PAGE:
So what of his work? What I like about Naked City is the warts-and-all approach to the daily life of New Yorkers, along with Weegee's informal introductions that begin each of the themed sections. This can segway from the smiling faces of a mother and daughter, to the motionless wrapped bodies from a tenement fire, before showing a face-down corpse, pistol an arms-reach away, then the jovial frivolity of a dance. Contrary to what you think you might know about Weegee, his corpus was about public life (and the not so public) and he displays it to the max. It is wide ranging, with the tragic only one part of it. What is noticeable when you look through the book is that, to an extent, it is like flicking through a newspaper. However pause and stop to look at a few images — Weegee is a master in capturing the moment, delivering a story, and engaging the viewer. To shoot one of his images would make you feel accomplished. To shoot a whole book? That takes an accomplished career. Give Weegee a moment... he might just surprise you.

Wet Plate Collodion

The 1840s saw the dawn of photography through the competing technologies of the Daguerrotype and Calotype. The first offered a remarkably high fidelity positive on a glass base but no option for reproduction, whilst the latter produced a translucent negative on a paper base that could be easily contact printed but was of relatively low resolution.

The answer was the creation of a negative on a glass base and this came in the form of collodion, a syrupy solution of pyroxylin in ether and alcohol. Discovered by Frederick Scott Archer in 1848, it involved dissolving gun cotton in ether/alcohol and then pouring it on a clean glass plate to coat it. Once tack dry (set), it was taken in to the darkroom and dipped in silver nitrate for sensitization before placing it in a film holder with the dark slide added. The plate was then exposed in the camera, before developing, washing, and fixing onsite (read a detailed description of the process here).

The plate was an order of magnitude more sensitive than existing processes, reducing exposure times to a matter of seconds. However the above steps highlight the single biggest disadvantage — the entire process needed to be completed in under 10 minutes which meant carrying a portable darkroom. This didn't stop photographers using the process widely, such as travel photographer John Thompson and aeronaut Nader who worked from a hot air balloon! The image below is thought to be the largest wet plate negative created measuring a remarkable 160x96cm, taken by Charles Bayliss.

Further chemical experimentation to find a dry collodion process was not entirely successful as it essentially involved slowing the drying time at the expense of sensitivity. Collodion remained the pre-dominant process through to the 1880s, however it was the development of the gelatin based dry plate process in the 1870s that paved the way for a step change in photography, accelerating to the production of nitrate film in 1889 and the Leica 35mm camera in 1913. The rest is history.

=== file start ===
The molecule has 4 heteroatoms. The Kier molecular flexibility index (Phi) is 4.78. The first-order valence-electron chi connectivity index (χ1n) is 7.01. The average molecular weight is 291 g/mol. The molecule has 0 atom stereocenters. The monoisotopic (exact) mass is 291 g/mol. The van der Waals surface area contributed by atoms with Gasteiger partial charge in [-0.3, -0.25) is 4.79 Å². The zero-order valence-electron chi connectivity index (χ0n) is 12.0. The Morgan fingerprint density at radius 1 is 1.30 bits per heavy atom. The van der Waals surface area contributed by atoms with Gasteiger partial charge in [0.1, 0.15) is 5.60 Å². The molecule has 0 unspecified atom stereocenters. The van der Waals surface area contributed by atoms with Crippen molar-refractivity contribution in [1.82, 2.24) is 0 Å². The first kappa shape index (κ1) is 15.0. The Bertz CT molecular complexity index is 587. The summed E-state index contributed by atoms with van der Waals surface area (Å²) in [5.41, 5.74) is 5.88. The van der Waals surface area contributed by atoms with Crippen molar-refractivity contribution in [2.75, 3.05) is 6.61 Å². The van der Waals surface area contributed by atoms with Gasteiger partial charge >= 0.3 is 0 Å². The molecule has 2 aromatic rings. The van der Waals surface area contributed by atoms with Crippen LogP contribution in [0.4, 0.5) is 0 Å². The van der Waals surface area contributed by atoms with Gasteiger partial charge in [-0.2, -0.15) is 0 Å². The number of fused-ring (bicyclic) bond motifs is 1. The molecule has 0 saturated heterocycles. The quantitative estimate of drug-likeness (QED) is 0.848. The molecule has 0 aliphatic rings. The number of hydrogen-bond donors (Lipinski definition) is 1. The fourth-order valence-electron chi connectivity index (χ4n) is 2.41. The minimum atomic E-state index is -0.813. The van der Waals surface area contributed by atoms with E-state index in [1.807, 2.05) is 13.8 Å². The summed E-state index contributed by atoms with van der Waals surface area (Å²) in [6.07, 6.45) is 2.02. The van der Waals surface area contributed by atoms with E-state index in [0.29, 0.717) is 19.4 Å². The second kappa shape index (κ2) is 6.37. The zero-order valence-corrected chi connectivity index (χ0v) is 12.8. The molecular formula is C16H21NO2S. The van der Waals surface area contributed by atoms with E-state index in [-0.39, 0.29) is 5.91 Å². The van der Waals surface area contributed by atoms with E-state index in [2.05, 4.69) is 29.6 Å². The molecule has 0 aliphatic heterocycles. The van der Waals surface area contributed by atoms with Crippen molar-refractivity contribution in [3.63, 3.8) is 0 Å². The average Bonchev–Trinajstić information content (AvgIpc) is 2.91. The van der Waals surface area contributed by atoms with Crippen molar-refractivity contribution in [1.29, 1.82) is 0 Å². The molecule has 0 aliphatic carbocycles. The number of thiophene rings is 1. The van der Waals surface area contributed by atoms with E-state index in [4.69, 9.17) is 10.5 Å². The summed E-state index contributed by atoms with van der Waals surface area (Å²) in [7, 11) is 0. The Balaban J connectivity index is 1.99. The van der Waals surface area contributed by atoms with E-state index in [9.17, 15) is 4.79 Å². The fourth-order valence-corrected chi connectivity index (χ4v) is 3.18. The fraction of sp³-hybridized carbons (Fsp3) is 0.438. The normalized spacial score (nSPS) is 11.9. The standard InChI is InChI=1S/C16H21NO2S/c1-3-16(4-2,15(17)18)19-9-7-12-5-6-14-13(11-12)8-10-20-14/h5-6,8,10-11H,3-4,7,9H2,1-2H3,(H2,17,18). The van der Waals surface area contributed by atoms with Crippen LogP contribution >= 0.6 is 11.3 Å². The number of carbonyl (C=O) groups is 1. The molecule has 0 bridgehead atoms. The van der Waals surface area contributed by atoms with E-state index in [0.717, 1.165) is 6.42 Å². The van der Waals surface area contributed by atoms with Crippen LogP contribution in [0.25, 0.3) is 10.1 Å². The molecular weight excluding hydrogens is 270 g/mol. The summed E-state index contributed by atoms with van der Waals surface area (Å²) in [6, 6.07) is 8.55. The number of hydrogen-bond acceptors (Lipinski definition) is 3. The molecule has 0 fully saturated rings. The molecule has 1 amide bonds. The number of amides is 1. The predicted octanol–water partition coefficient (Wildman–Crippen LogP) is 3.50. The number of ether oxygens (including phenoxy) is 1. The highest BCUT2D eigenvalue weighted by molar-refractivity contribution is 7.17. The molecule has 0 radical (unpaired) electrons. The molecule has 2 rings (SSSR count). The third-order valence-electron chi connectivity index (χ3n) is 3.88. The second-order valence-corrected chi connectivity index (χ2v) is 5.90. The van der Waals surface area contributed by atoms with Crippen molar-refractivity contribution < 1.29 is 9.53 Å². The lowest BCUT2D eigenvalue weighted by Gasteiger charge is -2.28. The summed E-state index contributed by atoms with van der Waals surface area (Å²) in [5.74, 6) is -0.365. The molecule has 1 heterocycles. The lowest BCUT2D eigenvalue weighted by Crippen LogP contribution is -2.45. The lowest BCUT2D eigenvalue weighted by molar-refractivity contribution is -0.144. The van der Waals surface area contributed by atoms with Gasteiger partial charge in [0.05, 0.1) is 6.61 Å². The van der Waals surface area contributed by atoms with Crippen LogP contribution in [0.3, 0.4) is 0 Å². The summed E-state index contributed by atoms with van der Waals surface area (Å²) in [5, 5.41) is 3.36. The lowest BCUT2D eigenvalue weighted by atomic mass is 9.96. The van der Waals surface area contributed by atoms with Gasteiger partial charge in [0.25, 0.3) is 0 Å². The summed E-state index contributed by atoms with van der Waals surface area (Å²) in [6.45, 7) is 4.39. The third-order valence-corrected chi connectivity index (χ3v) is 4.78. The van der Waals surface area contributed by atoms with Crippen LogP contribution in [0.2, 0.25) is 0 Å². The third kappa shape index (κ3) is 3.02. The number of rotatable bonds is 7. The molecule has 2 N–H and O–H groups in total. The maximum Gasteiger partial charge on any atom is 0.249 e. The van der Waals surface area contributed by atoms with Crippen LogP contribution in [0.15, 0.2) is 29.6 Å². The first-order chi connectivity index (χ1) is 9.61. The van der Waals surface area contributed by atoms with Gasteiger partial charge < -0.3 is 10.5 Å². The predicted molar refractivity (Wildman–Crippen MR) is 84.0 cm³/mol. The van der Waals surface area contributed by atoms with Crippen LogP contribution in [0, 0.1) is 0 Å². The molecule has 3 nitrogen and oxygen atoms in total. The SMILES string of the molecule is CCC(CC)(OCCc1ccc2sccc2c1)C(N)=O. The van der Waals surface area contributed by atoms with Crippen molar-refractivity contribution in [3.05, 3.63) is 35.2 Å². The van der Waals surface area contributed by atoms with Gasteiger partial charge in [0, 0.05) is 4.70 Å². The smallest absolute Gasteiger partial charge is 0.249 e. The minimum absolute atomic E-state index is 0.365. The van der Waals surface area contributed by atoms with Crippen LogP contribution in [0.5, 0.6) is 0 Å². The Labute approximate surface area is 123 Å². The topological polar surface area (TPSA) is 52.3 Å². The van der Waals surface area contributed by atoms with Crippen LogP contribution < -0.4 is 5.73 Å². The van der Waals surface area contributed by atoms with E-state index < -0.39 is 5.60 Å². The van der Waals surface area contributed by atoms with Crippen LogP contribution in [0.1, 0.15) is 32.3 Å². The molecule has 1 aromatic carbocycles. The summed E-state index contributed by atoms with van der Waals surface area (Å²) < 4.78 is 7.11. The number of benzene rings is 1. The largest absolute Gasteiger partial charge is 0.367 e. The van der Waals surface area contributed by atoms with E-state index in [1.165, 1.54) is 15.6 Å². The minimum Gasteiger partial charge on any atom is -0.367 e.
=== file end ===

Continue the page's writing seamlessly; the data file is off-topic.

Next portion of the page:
Other Ws

Other W's that didn't cut the mustard for this article include Wait for Me Daddy (image), Whipped Peter (image), Warsaw Ghetto Boy (imager), White Sands Rocket (image), war photography, Carleton Eugene Watkins, Edward Weston, Minor White, Art Wolfe, Wratten, Andy Warhol, Garry Winogrand, and Wray.

A to Z Catchup

Alvarez-Bravo and Aperture

Bronica and Burtynsky

Central Park and Lewis Carroll

Daguerrotype and Frederick Douglass

Exposure and Harold Edgerton

Fujifilm

Family of Man

Nan Goldin and the Golden Triangle

Hyper-lapse and Horst P. Horst

Image Stabilization and Into the Jaws of Death

JPEG and William Jackson

Lenna and Leica

Inge Morath and Minolta

Noise and Helmut Newton

Paul Outerbridge and the Orton Effect

Panorama and Pillars of Creation

Wayne Quilliam and the Queen

Reflex Camera and Tony Ray-Jones

Shooting Sex and Strip Photography

Tilt-Shift and Train Wreck at Montparnasse

Ultimate Confrontation and Umbo

Von Wong and Vivitar

Lead image a composite courtesy of Skitterphoto and brenkee via Pixabay used under Creative Commons and Wikipedia, in the public domain. Body image courtesy of Wikipedia and used under Creative Commons.

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4 Comments

Nice article. A couple of errors. , was actually a term used by post World War II, editorial, news and street photographers, such as Henri Cartier Bresson. It was such that on a Leica or Nikon RF camera it worked fairly well especially when developing by inspection. F16 is not wide open on a 4x5, and 4x5 is not medium format film.
I taught the History of Photography for a long time and Large Format Photography, as well, and I continue to teach LF photography currently.

Mike Smith's picture

Thanks for spotting those! The first was a typo - definitely large format! The second a miscalculation - I think that should be around f/5.6 full frame equivalent.

On the Wet Plate article well done. William Henry jackson went into Yellowstone on one of his trips with over 200 lbs of gear and still needed many Gallons of water on location. He did one shot with a 20x24 camera where he climbed 700 feet plus up a mountain, with the camera on his back. Set up, composed and focused and lowered a rope down to his brother who coated the plate. He raised as fast as he could, made the exposure and climbed down as fast as he could to process each exposure. I was told he made 4 exposures. So much for my camera is too heavy....
These plates survive and were printed again in the 1980s or 1990s by Chicago Albumen Works.

Mike Smith's picture

Thanks for the additional info there. I covered Jackson for J (https://fstoppers.com/originals/z-photography-jpeg-and-william-jackson-3...) but didnt come across that story. What we take for granted now, was a super human achievement then!!! Wet plate certainly posed its challenges